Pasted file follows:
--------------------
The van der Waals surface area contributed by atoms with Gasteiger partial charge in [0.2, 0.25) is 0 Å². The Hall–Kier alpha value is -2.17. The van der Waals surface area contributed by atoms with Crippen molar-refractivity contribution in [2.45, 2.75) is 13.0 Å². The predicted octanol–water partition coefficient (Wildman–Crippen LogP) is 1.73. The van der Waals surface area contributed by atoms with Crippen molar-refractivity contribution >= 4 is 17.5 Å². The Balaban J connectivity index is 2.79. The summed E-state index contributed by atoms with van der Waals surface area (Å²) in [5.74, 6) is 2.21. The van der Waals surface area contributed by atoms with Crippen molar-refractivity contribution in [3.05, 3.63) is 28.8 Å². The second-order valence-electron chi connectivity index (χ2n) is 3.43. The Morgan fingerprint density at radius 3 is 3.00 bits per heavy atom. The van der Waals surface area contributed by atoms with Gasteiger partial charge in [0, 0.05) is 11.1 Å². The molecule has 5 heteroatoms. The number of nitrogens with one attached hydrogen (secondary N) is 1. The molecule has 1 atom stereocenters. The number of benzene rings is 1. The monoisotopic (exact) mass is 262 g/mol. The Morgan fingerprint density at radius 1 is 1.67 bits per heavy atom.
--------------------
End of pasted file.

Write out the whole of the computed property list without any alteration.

The van der Waals surface area contributed by atoms with Gasteiger partial charge in [0.2, 0.25) is 0 Å². The Hall–Kier alpha value is -2.17. The van der Waals surface area contributed by atoms with Crippen molar-refractivity contribution in [2.45, 2.75) is 13.0 Å². The predicted octanol–water partition coefficient (Wildman–Crippen LogP) is 1.73. The van der Waals surface area contributed by atoms with Crippen molar-refractivity contribution >= 4 is 17.5 Å². The Balaban J connectivity index is 2.79. The summed E-state index contributed by atoms with van der Waals surface area (Å²) in [5.74, 6) is 2.21. The van der Waals surface area contributed by atoms with Crippen molar-refractivity contribution in [3.05, 3.63) is 28.8 Å². The second-order valence-electron chi connectivity index (χ2n) is 3.43. The Morgan fingerprint density at radius 3 is 3.00 bits per heavy atom. The van der Waals surface area contributed by atoms with Gasteiger partial charge in [0, 0.05) is 11.1 Å². The molecule has 5 heteroatoms. The number of nitrogens with one attached hydrogen (secondary N) is 1. The molecule has 1 atom stereocenters. The number of benzene rings is 1. The monoisotopic (exact) mass is 262 g/mol. The Morgan fingerprint density at radius 1 is 1.67 bits per heavy atom.